The retail distribution review may recommend an independent council to govern financial advisers, with the ability to strike off those who are not up to scratch.
The professionalism and reputation committee could recommend a single board, made up of representatives of the Institute of Financial Planning, Personal Finance Society, Aifa, lawyers and consumer organisations, to govern the standards of intermediaries and introduce a code of ethics.
The model could work in a similar way to the General Medical Council, which has four functions under the Medical Act to keep an up-to-date register of qualified doctors, foster good medical practice, promote high standards of medical education and deal firmly and fairly with doctors whose fitness to practise is questionable.
The committee has been grappling with issues such as the need for independence and ensuring there is not a monopoly in terms of exam provision. It looks set to be a pivotal committee in terms of the review, with other committees relying on its recommendations.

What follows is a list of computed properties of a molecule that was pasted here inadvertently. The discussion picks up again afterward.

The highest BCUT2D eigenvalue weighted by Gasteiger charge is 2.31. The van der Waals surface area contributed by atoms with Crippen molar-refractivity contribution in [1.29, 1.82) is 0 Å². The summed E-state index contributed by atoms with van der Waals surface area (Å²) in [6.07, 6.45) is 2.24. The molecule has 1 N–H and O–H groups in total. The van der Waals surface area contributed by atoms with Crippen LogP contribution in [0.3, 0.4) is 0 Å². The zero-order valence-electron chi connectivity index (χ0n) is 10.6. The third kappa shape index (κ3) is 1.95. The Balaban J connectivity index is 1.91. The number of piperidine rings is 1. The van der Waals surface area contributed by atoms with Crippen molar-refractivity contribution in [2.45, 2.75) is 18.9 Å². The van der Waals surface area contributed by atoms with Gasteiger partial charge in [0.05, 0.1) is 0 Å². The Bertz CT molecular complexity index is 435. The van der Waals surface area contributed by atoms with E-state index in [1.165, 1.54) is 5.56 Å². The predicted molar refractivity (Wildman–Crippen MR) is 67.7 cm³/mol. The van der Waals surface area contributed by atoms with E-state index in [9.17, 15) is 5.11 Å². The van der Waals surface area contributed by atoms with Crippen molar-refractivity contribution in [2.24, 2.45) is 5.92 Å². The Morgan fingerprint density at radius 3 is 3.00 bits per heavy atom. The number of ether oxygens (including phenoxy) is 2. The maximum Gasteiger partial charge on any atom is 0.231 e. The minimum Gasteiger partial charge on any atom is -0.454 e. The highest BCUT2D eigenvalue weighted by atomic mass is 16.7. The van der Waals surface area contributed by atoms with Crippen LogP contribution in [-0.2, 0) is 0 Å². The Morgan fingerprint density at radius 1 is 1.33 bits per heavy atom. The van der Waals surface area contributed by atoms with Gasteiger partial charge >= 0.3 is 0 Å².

Last week, FSA director of retail policy Dan Waters suggested the review is likely to call for a clear, graded segmentation of advice from financial planner down to simplified advice as a way of improving professionalism.
IFP chief executive Nick Cann says: “If such a board was created, then independence would be the key. But with genuine independence and representation from across the industry, such an initiative would be a welcome move for driving up professionalism.”
Beachcroft Regulatory Consulting managing director Richard Hobbs says: “It is interesting that more people are making this connection between financial services and health provision. It may be there are some elements of the healthcare model it would be sensible to apply in financial services.”